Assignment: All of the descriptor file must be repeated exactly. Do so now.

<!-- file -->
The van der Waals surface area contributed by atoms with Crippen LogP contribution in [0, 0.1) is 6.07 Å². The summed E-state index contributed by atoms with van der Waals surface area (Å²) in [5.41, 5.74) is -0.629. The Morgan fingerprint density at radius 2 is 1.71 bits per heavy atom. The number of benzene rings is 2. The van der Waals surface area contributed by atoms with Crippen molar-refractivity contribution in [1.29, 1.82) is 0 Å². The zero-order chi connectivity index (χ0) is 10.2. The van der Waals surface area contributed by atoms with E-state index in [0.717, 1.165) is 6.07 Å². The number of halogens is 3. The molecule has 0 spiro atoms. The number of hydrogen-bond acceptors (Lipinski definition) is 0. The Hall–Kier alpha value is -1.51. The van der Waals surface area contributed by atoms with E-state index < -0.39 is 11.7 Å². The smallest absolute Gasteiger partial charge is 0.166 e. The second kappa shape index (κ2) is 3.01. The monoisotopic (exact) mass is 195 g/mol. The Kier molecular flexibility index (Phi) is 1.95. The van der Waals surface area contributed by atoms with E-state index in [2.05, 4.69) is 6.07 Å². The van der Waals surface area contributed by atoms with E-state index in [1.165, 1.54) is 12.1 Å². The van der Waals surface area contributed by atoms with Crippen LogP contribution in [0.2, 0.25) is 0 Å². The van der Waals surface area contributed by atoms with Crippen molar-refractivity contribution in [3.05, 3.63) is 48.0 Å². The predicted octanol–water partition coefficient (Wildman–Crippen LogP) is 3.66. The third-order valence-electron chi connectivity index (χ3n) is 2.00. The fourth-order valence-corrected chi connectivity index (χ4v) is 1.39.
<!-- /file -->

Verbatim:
The van der Waals surface area contributed by atoms with Crippen LogP contribution in [0, 0.1) is 6.07 Å². The summed E-state index contributed by atoms with van der Waals surface area (Å²) in [5.41, 5.74) is -0.629. The Morgan fingerprint density at radius 2 is 1.71 bits per heavy atom. The number of benzene rings is 2. The van der Waals surface area contributed by atoms with Crippen molar-refractivity contribution in [1.29, 1.82) is 0 Å². The zero-order chi connectivity index (χ0) is 10.2. The van der Waals surface area contributed by atoms with E-state index in [0.717, 1.165) is 6.07 Å². The number of halogens is 3. The molecule has 0 spiro atoms. The number of hydrogen-bond acceptors (Lipinski definition) is 0. The Hall–Kier alpha value is -1.51. The van der Waals surface area contributed by atoms with E-state index < -0.39 is 11.7 Å². The smallest absolute Gasteiger partial charge is 0.166 e. The second kappa shape index (κ2) is 3.01. The monoisotopic (exact) mass is 195 g/mol. The Kier molecular flexibility index (Phi) is 1.95. The van der Waals surface area contributed by atoms with E-state index in [2.05, 4.69) is 6.07 Å². The van der Waals surface area contributed by atoms with E-state index in [1.165, 1.54) is 12.1 Å². The van der Waals surface area contributed by atoms with Crippen LogP contribution in [0.2, 0.25) is 0 Å². The van der Waals surface area contributed by atoms with Crippen molar-refractivity contribution in [3.05, 3.63) is 48.0 Å². The predicted octanol–water partition coefficient (Wildman–Crippen LogP) is 3.66. The third-order valence-electron chi connectivity index (χ3n) is 2.00. The fourth-order valence-corrected chi connectivity index (χ4v) is 1.39.